Abies balsamea 'Nana'

Abies balsamea 'Nana'

Friday, January 22, 2016

Two Years

It's been two years to the day since I began my blog. Last year at this time, I was working to escape the toxic environment I had stumbled into, and such things as blog anniversaries completely escaped my attention. This year, I find myself much more happily situated back in the PNW. Work and my somewhat odd traveling living situation have made it a bit more difficult to blog, and recently I fell into a nasty bout of winter doldrums that I'm still fighting my way out of. Though it's sunnier today than I expected, I feel more like curling up on the couch with a book than dealing with Portland traffic to go out somewhere. Books are my other love, and they've been feeling a bit neglected, so I've been spending more time with them lately. Tomorrow will be busy enough. Among other things, I'm meeting up with someone to get my new camera body. Once the lens arrives, I'll probably be snapping lots of photos to get a feel for my new camera, which will result in more blog posts. Despite learning a bit of how to take better photos with my phone, I really prefer having a real camera in my hands.

Last weekend I finally took advantage of a dry, non-freezing day to do some gardening. Some Cornus sanguinea 'Midwinter Fire' came into work from someones yard, and after dividing and potting up most of the mass, there were some awkward odds and ends left over for me to take home. These bare-root bits of dogwood needed planting sooner rather than later, thus galvanizing me into action. Some went along the edge of the woods below the drainage field, an area I'm working on planting with mostly natives such as Ribes sanguineum, Lonicera involucrata, and Oemleria cerasiformis. The dogwood, though not native, will add some welcome fall and winter color. Other pieces of dogwood went in a spot near one of the new faucets, and still others went in along two sections of the dry creek bed that I'd been wondering what to do with. The dogwoods provided the necessary starting point for inspiration. However, I was so focused on planting that I didn't take any pictures. There's not much to see yet anyway, just a few scrawny twigs in the ground. I'll post some pictures once I fill in some of the areas with other plants.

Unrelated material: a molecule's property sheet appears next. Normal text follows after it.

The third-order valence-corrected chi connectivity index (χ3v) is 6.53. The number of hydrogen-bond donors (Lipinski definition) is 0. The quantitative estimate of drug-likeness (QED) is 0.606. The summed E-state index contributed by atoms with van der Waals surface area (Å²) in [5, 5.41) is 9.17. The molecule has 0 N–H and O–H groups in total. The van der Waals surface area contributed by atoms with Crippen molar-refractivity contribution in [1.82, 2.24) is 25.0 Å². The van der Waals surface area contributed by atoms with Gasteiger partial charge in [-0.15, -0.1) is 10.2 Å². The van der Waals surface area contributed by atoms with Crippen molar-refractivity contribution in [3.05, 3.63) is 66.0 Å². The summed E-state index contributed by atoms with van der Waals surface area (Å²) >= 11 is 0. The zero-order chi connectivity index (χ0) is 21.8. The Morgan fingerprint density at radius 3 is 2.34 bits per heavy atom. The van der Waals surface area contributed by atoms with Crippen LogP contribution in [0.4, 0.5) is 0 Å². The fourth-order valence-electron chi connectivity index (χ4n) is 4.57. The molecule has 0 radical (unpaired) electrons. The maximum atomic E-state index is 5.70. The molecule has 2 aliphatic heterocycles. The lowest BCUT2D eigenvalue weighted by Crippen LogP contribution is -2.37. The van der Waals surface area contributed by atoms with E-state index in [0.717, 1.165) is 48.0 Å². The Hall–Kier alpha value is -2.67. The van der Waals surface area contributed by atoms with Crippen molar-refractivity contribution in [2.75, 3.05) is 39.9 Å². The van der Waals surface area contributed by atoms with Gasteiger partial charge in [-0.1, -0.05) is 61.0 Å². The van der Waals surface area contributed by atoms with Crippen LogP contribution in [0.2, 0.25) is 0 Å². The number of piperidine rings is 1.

So instead, here are some pictures of the plants I acquired last week at the Portland Nursery houseplant sale. First, though, some things that caught my eye, but were left behind:

Alpinia luteocarpa, gracefully holding dark green leaves with wine-red reverses. This is one of those plants I couldn't get into focus with my phone no matter how I tried. 

Stenosarcos Vanguard. I've actually wanted this orchid for some time, but recently I've been drifting towards plants that need less frequent or careful attention than orchids. Though this one is a terrestrial orchid with care more similar to a normal houseplant, it requires a period of dormancy, and I've always had trouble with houseplants that need that.

It was hard to walk away from these Neoregelia 'Guacamole'. I'm actually not sure why I did. I have several other Neoregelias, but none of them have the same colors or patterning. 

This Maranta had huge leaves, twice as big as I'm used to seeing. I'm not sure if it was just very well-grown or if it was a special, large variety. It was tempting. Marantas form small tubers in the soil that make them more drought-tolerant than their lush foliage would suggest. However, I already have one with very silver leaves and didn't feel the need to add this one.

This aloe (or Gasteraloe?) was very interesting. I'd never seen one with linear stripes like this. But while I found it interesting, I didn't actually find it that attractive, so it, too, was left behind.

There were many gorgeous sansevierias in 3 gallon pots, but at $50, they were too expensive (and too large) even at 30% off. So, what did I bring home?

Sansevieria trifasciata 'Silver Queen', one of the few sansevierias that wasn't in a 3 gallon container.

Since pots were included in the sale, I picked up a few of those as well, not specifically to match them with the plants I was buying. But this shallow, green hyacinth bowl did seem to fit 'Silver Queen', so I potted it up

I like it much better out of that plastic nursery pot.

I also picked up a Chamaedorea metallica, with metallic blue-green leaves like fish tails (or forked tongues).

I ended up pairing it with this charcoal-colored container with dragonflies and bright green leaves, which I got for 50% off because of a couple small chips the cashier noticed that I hadn't even seen. Such a nice person!


I didn't see the large Ludisia discolor that were there on previous visits, but these smaller plants were more affordable anyway. A good cleaning will remove those hard water spots and the leaves will be beautiful. I know, I passed on the other orchid because I worried about the care requirements. Ludisia doesn't have any tricky resting period in which the plant loses appeal, and it has very thick stems that make it drought-tolerant, though it does require good humidity.


I couldn't resist the stunning silver leaves of Philodendron 'Silver Sword'. This is a very young plant. The leaves get much bigger (and a bit more sword-like) as the plant matures.